A North Hollywood wholesale coffee company that sells its roasted blends to more than 1,000 local restaurants, hotels and coffee shops is moving from bulk sales into the world of single-serve lattes and cappuccinos.
Supreme Bean LLC announced last month that its principals acquired a majority interest in Venice specialty coffee retailer Groundwork Coffee Co., which has two shops in Venice, two in Santa Monica, one in Hollywood and one in downtown Los Angeles. The deal combined the resources of four businessmen with a range of coffee expertise, growing the company overnight by 50 percent and tripling its number of employees.
The announcement was the latest development at the roasting company. In December, Supreme Bean began selling its roasted coffee beans in 12 local Bristol Farms stores in addition to the 23 Whole Foods stores that already carried its product. In the next week, the company plans to launch a website that will allow online sales for the first time.
The retail venture may present some challenges.
Mary Chapman, a restaurant consultant for Technomic Inc. in Chicago, said operating coffee shops is a departure from running a wholesale business, and that one of the major differences is overhead costs.
“A lot of people underestimate what it takes to run a food service place,” Chapman said. “It’s a complicated endeavor.”
Supreme Bean forecasts $9.5 million revenue in 2012. It expects $3.5 million of that to come from the new retail operations.
The company has 96 employees – 60 in its retail stores – and is the parent of three separate brands: Supreme Bean Coffee Roasters, the wholesale business; Groundwork Coffee Co., the six-store coffee shop chain; and Joe to Go Coffee Service, a turnkey coffee-catering company that serves its brews to cast and crew on film and TV sets.
Jeffrey Chean opened Supreme Bean in 1996 when he decided he wanted to roast his own coffee beans for Joe to Go, which he’d started four years earlier. In 2005, he teamed up with businessman Steven Levan, who had recently purchased a small coffee-roasting company, and the two began growing the wholesale business. They bought the coffee-roasting arm of Groundwork from their friend Richard Karno in 2008, then two other roasters in the following years. Finally, Supreme Bean in August acquired an 80 percent interest in the remaining retail operations of Groundwork.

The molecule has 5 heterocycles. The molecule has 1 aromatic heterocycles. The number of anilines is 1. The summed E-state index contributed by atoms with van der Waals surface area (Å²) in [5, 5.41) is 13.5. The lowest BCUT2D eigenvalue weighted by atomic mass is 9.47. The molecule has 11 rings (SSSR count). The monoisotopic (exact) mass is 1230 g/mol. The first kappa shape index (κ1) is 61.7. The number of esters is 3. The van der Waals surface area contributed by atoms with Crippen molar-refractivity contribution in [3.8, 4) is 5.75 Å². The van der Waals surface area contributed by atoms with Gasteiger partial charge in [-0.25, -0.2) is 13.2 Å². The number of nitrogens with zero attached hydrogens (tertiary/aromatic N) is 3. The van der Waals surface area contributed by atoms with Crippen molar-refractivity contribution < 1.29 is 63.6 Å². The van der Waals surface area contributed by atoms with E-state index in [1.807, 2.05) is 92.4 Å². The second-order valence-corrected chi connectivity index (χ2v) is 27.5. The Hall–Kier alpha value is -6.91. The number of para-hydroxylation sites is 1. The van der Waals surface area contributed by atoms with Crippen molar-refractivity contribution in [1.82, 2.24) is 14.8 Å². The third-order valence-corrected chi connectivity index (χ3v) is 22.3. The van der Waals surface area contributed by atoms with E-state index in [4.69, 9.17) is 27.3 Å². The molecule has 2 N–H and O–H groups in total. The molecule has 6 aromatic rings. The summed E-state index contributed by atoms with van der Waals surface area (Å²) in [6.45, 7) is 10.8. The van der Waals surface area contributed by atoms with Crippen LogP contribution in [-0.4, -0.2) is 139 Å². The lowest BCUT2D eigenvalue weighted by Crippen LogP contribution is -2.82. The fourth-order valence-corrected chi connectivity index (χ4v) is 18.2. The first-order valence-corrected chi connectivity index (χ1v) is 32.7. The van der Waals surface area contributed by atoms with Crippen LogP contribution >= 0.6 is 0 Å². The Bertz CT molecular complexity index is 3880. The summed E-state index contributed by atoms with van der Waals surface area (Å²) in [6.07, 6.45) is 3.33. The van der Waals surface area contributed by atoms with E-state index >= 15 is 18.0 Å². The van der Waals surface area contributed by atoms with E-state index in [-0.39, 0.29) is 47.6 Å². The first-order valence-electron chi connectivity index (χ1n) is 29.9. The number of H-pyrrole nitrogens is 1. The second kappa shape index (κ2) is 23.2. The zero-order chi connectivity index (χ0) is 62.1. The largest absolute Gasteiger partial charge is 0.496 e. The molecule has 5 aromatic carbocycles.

Eddy Cola, the fourth principal, is the business development manager. He said one of the biggest benefits of acquiring Groundwork was the public face it gave Supreme Bean.
“Particularly on the Westside and in Venice, everybody knows about Groundwork,” he said. “It’s kind of an institution.”
Decision to sell
Groundwork’s Karno said he was at a crossroads when he decided to sell.
“To me, it was either I can stay a small business with six retail stores and open up one every couple of years, or I can take a greater leap forward with these people,” he said.
Karno said being part of a larger coffee company also gives him an advantage in buying organic coffee, which is more expensive.
“Now we have greater economy of scale, greater purchasing power,” he said. “Organic coffee is just 5 percent of the coffee market, and as a retailer, it’s a real dogfight to get the best coffee you can get.”
Levan, who manages Supreme Bean’s operations, said the company is now remodeling Groundwork’s two biggest stores. The Hollywood store was expanded by 30 percent to add a full kitchen and capitalize on the lunch crowd.
The acquisition ended up costing the company more than he expected.
“It never ceases to amaze me how many startup expenses there are and how much time it takes to get everybody on the same page,” he said.
The partners agree that their ultimate growth plan for retail stores means expanding throughout greater Los Angeles, but not farther.
“We don’t have visions of grandeur,” Karno said. “We’re not out to conquer the world like every company out of the Pacific Northwest seems to be.”
With 10 million people in Los Angeles and only six Groundwork stores, there’s room for expansion.
Technomic’s Chapman said the coffee segment in the United States is still growing. In 2010, the coffee industry had revenue of $15.8 billion, 4.2 percent higher than 2009.
“If the L.A. market is a microcosm of the rest of the U.S., there’s room for some growth, even within a single market,” she said.
Karno said the local market presents enough opportunity to keep the company busy.
“We recognize that this is a huge geographic and economically viable region, and just to be able to establish ourselves here in the long term is a project,” Karno said. “We are an L.A. company determined to remain an L.A. company.”
For reprint and licensing requests for this article, CLICK HERE.